The reality is...

colorful-1320721_1280.png

I was wide-eyed awake at 1:30 am this morning. I had a dream that our girls were trying to 'skydive' from the balcony of our house and I was trying to run, in the middle of the night, to catch them. Naturally, after waking up to this odd dream (100% random) I couldn't go back to sleep. My dream felt so real, even though I knew both of my girls were sleeping upstairs (and yes, I checked their monitors to be certain).

Perception and Reality-- it's interesting how the first impacts the latter so often. Take this dream for instance-- not real, not remotely real, yet it felt that way for a few hours. This got me thinking-- what if I started acting on those feelings from that dream? What if I started viewing the girls in light of that dream, wrapping them up in bubble wrap because they can't be trusted in the middle of the night from shenanigans? Forcing them to sleep within eyeshot just in case? And then take it a step farther- what if I viewed them and treated them accordingly for the rest of their lives, all because of one perception of their judgement? 

How often do we let our feelings and ideas and mischaracterizations guide us in operating as if it is the truth, most especially about people? I know I'm guilty.

Perceiving someone as rude and therefore he/she is rude. Perceiving someone as cold or harsh therefore he/she is cold and harsh. We stamp people with labels and then hold fast to that label for a lifetime, sometimes. 

Some people would argue-- 'But this is intuition, I'm a great judge of people'. Or-- 'I had a gut feeling so I acted on it.' I think there are times when intuition is in play-- especially as a parent, I see this. Often, when we advocate for others and their needs, we do have an intuitive ability to read the situation especially for someone in the midst of struggle.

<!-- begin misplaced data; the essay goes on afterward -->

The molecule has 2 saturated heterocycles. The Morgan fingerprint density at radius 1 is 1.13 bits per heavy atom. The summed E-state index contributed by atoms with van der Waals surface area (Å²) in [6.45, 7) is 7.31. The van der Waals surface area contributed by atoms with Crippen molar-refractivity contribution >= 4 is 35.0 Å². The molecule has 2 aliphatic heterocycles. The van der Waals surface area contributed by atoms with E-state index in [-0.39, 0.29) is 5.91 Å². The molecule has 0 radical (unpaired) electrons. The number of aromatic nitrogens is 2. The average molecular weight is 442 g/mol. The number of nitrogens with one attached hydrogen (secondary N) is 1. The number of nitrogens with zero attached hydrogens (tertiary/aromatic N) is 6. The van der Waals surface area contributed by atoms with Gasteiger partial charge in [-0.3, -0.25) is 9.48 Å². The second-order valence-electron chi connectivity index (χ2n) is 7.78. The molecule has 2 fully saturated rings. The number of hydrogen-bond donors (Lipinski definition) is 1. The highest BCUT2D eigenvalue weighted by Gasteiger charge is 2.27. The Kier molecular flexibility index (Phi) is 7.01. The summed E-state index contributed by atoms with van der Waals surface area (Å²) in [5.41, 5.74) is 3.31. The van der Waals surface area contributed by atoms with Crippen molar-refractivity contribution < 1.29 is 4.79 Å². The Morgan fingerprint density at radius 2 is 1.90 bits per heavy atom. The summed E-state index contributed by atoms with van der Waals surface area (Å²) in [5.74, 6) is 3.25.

But oh-so-often, this becomes a statement to justify our feelings that are dwelled on or acted upon, turning perception, warped or maybe justifiably, into an operating truth. 

While we shouldn't operate as nieve, foolish individuals who can't see a pattern that negatively impacts people, we should filter thoughts, ideas, and feelings through lenses of empathy, asking ourselves 1) where our perceptions might be incorrect or not real 2) what world is this person coming from. Not a literal part of the world, although this might be true, what is this person's framework for life? For today? 

"That is, when we judge the actions of others, we should put ourselves in their place, trying to understand how they see themselves and their world. And when we judge ourselves, we should see ourselves as others see us, overcoming the ease with which we find extenuating circumstances for ourselves." -Riso/Hudson (Personality Types) 

What I appreciate about this statement is that it brings into reality that we are constantly judging or determining more about those around us. (Don't view "judging" in the same way we use this word in society.) When we start to operate in this manner-- a manner of grace and a filter for feelings-- I have found, that relationships flourish tenfold, that we let people off the hook, our own hooks of perception. (Also the direction of this post was less self-reflective but that last line-- 'overcoming the ease with which we find extenuating circumstances for ourselves. Put a pin in that.)

For young professionals, this could be a game changer in the workplace, allowing for both empathy and accountability. A balancing act, not something that naturally happens, but with intentionality, we can choose to filter our perceptions. 

Also, side note: We will continue to study this idea-- the Enneagram-- on the Sharpen podcast in the coming months. Stay tuned!